(The Gist of Science Reporter) 3D-printed Biological Tissue [AUGUST-2019]
(The Gist of Science Reporter) 3D-printed Biological
3D-printed Biological Tissue
Scientists from the University of Illinois at Chicago have developed a
3D-printed biological tissue by using “ink” made up of only stem cells which
can differentiate into a wide variety of other cell types.
The team used the stem cells to 3D print a cartilage ear and a
The printing of cells has been achieved by using a temporary hydrogel
The nozzle of the 3D printer is inserted into the hydrogel beads where
it allows the nozzle to move back and forth and deposit a bio-ink consisting
of stem cells.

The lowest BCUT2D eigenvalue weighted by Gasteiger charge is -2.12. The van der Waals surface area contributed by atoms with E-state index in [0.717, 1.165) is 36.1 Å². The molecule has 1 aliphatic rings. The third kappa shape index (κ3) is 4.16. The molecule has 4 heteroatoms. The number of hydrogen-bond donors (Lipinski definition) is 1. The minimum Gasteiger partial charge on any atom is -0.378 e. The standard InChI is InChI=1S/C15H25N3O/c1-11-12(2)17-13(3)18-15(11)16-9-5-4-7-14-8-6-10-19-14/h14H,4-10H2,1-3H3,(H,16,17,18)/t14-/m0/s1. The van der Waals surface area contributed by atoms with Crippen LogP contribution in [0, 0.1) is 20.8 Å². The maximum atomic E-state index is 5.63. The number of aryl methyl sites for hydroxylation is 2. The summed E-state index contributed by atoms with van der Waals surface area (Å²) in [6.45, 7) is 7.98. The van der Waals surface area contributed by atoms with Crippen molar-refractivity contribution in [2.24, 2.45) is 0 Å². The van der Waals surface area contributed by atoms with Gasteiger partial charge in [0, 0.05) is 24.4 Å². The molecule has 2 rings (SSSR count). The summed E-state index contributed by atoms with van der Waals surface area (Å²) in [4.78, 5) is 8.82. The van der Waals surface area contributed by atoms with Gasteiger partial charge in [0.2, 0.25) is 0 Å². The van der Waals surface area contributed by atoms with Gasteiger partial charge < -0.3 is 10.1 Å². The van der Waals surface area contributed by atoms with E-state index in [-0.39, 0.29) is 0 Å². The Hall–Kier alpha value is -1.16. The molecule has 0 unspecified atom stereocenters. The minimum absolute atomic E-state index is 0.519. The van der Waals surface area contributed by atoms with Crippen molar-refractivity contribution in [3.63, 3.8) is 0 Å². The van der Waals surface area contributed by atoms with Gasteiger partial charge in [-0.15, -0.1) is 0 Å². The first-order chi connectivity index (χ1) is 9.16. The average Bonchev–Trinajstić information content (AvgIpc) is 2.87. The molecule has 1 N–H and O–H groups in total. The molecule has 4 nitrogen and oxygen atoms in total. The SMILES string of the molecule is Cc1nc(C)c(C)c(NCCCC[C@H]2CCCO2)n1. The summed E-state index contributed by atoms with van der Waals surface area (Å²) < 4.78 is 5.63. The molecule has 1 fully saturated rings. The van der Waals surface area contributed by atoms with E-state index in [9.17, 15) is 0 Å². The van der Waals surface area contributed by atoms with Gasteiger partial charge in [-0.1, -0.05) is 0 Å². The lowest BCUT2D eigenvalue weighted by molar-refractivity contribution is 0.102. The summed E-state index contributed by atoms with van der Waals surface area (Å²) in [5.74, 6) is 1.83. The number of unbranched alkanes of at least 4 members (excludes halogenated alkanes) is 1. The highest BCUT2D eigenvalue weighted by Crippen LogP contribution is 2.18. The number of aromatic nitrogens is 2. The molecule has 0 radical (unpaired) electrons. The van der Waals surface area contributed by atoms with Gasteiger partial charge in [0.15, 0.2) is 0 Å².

The cells are supported by gel beads which keep them in place and
preserve their shape. Then, the hydrogel bead matrix is exposed to UV light,
which cross-links the beads together which freezes them in place.
The printed cells are now able to connect with each other, mature and
grow within a stable structure.
The hydrogel beads can be removed through gentle agitation, or
controlling their degradation, leaving the intact tissue behind.
The study has been published in the journal Materials Horizons.